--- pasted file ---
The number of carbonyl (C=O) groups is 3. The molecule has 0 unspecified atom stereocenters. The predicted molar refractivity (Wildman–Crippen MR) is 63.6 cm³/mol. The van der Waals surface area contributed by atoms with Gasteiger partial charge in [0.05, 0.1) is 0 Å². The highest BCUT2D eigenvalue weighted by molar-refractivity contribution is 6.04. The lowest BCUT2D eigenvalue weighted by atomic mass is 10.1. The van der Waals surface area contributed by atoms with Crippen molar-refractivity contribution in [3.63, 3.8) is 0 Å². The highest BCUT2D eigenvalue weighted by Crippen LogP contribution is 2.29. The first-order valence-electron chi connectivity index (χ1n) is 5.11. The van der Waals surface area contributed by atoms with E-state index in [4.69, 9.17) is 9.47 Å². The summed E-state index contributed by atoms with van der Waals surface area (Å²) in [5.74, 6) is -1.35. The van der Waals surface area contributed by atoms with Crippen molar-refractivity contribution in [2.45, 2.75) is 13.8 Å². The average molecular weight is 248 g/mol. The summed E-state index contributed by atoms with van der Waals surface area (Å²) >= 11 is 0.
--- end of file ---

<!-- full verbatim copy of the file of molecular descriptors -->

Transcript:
The number of carbonyl (C=O) groups is 3. The molecule has 0 unspecified atom stereocenters. The predicted molar refractivity (Wildman–Crippen MR) is 63.6 cm³/mol. The van der Waals surface area contributed by atoms with Gasteiger partial charge in [0.05, 0.1) is 0 Å². The highest BCUT2D eigenvalue weighted by molar-refractivity contribution is 6.04. The lowest BCUT2D eigenvalue weighted by atomic mass is 10.1. The van der Waals surface area contributed by atoms with Crippen molar-refractivity contribution in [3.63, 3.8) is 0 Å². The highest BCUT2D eigenvalue weighted by Crippen LogP contribution is 2.29. The first-order valence-electron chi connectivity index (χ1n) is 5.11. The van der Waals surface area contributed by atoms with E-state index in [4.69, 9.17) is 9.47 Å². The summed E-state index contributed by atoms with van der Waals surface area (Å²) in [5.74, 6) is -1.35. The van der Waals surface area contributed by atoms with Crippen molar-refractivity contribution in [2.45, 2.75) is 13.8 Å². The average molecular weight is 248 g/mol. The summed E-state index contributed by atoms with van der Waals surface area (Å²) >= 11 is 0.